Walking out of the ocean after 2 hours of surf.  I wanted to go but had Spanish class.  Jealous.

Get it gurl.

Zoe’s family threw her a despedida (going away party), and they hung up balloons all over the patio.

Estelle big chillin’.

Kelly + Zoe.

Zoe and her host mom Queta.

Mojito at Mangoes.



Clases de Inglés

Since I lived with the owners of the Surf & Language school, I had the opportunity to help out with English classes a couple of times on Saturday afternoons.  Although it was a bit difficult to try and control a group of 4- and 5-year-olds who had a very limited English vocabulary and short attention span, I had fun.  The kids were adorable, and I even learned Spanish through helping them with their English.

María Paz, Josue, and Zoe working on some coloring.

Isabel, Josue, María Paz, and Zoe.

My turn for a picture!

I drove the truck back home!  I miss driving.

Looking a little uncomfortable because the seat was super far back and I couldn’t figure out how to move it forward…


El Hospital

Confession:  During the first 5 weeks of the program in Puerto, I was having doubts about the whole medical thing.  I would go to the clinics for 4 hours in the morning, and sit there and listen to “consultas” about basic sicknesses like the flu or the cold, diabetes, hypertension, and other things that I am not really too interested in.  In all honesty, I was counting down the minutes until clinic was over, I was out of Spanish class, and I was at the beach taking a surf lesson.  Meanwhile, the other students would come to class and say things like, “Wow!  I learned so much in the clinic today.  It was great.  I got to hear all about diabetes, and learn about the sicknesses in the tropical community of Puerto Escondido.”  Then I would unenthusiastically add, “No había nada.  Fue un pocito aburrido para mi,” conveying my lack of amusement with los Centros de Salud.  I really wanted to be interested in what I was doing, but the truth was that I was not nearly as excited as my fellow students.  How were they so excited?  Why wasn’t I?  This actually made me nervous, because I started questioning whether or not I should still be pre-med… then the next question was, “If not pre-med, then what?”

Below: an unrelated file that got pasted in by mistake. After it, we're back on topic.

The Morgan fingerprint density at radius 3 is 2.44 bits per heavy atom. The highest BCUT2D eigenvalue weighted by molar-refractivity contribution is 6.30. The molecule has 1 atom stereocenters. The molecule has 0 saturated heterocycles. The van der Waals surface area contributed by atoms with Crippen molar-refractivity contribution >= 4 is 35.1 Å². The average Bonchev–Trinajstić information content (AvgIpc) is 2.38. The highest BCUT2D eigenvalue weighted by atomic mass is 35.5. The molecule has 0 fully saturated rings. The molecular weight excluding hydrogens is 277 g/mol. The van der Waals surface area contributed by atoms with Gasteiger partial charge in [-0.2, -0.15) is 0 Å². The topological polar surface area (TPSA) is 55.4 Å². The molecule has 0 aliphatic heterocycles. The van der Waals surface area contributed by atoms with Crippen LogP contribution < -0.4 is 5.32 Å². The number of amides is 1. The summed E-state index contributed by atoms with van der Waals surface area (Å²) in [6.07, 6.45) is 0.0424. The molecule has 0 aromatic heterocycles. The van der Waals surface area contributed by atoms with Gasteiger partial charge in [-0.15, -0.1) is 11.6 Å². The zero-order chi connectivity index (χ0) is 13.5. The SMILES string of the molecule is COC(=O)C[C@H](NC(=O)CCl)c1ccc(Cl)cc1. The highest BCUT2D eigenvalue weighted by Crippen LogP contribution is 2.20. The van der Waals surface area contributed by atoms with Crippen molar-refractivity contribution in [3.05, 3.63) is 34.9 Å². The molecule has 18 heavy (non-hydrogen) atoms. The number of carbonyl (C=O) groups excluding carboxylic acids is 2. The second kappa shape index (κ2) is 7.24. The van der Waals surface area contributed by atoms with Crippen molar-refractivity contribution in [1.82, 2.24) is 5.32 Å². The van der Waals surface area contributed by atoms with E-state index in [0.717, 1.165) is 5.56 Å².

Luckily my doubts were settled towards the end of my program.  At the beginning of my 6th week in Puerto Escondido, I got assigned to the local hospital, La Parota.  When talking to the hospital’s director, I expressed my interest in becoming a surgeon (well, I’d never actually seen a surgery… but blood, stitches, and fixing people always sounded cool).  After our conversation, he took me to get a uniform to enter the quirófano, aka surgery room.  When I walked in, the anesthesiologist, surgeons, and nurses introduced themselves.  ”Vamos a operar.  Una cesaria,”  said the anesthesiologist.  Cesarian?  Whoa.  Seeing the shocked look on my face, he asked, “You’ve seen surgeries before, right?  A lot of blood.”  ”Umm…nope.”  After I said no, I interpreted his facial expression to mean something along the lines of: “¡Mierda!  This girl’s going to pass out, we’re trying to deliver a baby, not good.”  Then they added that if I felt bad, I should leave.  Yikes.